Hack the Hood has already seen successful results from its program, which has only been in existence for three years: Some of its former interns have gone on to start their own media firms, while others have used their new portfolios to get accepted into four-year colleges. Its next move is to give former interns year-round attention to support their transitions into full-time web design careers after high school graduation.
The Real Oakland
Community and civic pride are the core values of The Real Oakland, a T-shirt company that 25-year-old Oakland native Jhamel Robinson founded in 2011. Robinson is a freelance graphic designer who has spent the past several years working at various Bay Area nonprofits, including United Roots, an organization that provides various education and career-related services to at-risk youth in Oakland.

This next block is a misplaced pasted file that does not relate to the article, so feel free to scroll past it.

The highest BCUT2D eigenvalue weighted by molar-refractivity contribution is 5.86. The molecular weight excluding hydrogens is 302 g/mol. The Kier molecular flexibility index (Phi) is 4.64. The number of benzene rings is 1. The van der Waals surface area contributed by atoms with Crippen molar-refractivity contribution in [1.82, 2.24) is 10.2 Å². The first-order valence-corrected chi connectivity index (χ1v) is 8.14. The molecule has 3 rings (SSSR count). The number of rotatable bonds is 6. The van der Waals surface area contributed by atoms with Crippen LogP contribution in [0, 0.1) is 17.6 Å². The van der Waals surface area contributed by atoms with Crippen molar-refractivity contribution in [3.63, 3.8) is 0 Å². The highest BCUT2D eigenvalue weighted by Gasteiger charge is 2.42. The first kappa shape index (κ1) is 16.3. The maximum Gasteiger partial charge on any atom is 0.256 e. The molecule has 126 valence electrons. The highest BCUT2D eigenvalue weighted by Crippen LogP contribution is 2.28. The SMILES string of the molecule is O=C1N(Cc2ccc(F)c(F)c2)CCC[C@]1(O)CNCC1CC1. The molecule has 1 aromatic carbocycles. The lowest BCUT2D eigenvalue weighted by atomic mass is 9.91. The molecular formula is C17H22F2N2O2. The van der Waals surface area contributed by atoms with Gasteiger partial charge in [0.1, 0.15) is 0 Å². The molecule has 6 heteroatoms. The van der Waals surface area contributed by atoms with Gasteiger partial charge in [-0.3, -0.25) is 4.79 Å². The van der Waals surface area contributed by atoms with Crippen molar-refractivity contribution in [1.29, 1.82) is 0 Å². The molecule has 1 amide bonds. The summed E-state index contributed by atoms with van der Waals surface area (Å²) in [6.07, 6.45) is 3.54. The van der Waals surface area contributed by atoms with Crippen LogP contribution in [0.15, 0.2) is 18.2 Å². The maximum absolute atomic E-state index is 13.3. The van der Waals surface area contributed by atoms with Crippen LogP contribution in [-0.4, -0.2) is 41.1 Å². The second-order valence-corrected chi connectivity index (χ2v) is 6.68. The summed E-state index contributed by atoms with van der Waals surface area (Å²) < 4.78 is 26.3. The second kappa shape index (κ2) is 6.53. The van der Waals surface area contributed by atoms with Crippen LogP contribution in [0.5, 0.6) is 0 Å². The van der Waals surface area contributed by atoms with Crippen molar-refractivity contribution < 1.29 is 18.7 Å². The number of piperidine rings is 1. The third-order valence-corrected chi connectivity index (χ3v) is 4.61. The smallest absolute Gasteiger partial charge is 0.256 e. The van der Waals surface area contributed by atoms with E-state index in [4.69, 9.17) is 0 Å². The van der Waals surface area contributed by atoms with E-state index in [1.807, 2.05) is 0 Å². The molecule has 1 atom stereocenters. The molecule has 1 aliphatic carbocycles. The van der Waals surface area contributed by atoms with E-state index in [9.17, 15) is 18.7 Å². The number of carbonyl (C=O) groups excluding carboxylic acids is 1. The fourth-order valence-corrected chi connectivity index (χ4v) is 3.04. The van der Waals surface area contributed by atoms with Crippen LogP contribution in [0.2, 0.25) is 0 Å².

Now running his company full-time, Robinson hires about 25 paid high school interns through United Roots each year and gives them key responsibilities within the company. His internship program has an emphasis on graphic design, and the students who work with him expand their résumés with projects, such as coding the business' website, creating fliers and T-shirt designs, and screen-printing garments.
Like United Roots, The Real Oakland's mission is to give economic opportunities to Oakland's low-income and homeless young people, and so far it seems to be succeeding. Several of its previous interns have gone on to start their own businesses and projects, such as the graphic design start-up Hippy Genius Media, the clothing brand Wake Up Clothing, and the interdisciplinary art collective Creative Crew. While Robinson sells the majority of his apparel online and at festivals, upcoming projects include starting a local screen-printing facility and either a storefront or mobile boutique that will hire more young people.
Correction: A previous version of this article inaccurately stated that Youth Radio's high school interns can enroll in its Workforce Development program after high school graduation, when, in fact, the Workforce Development program is for college-age youth who were not previously enrolled in Youth Radio's high school program.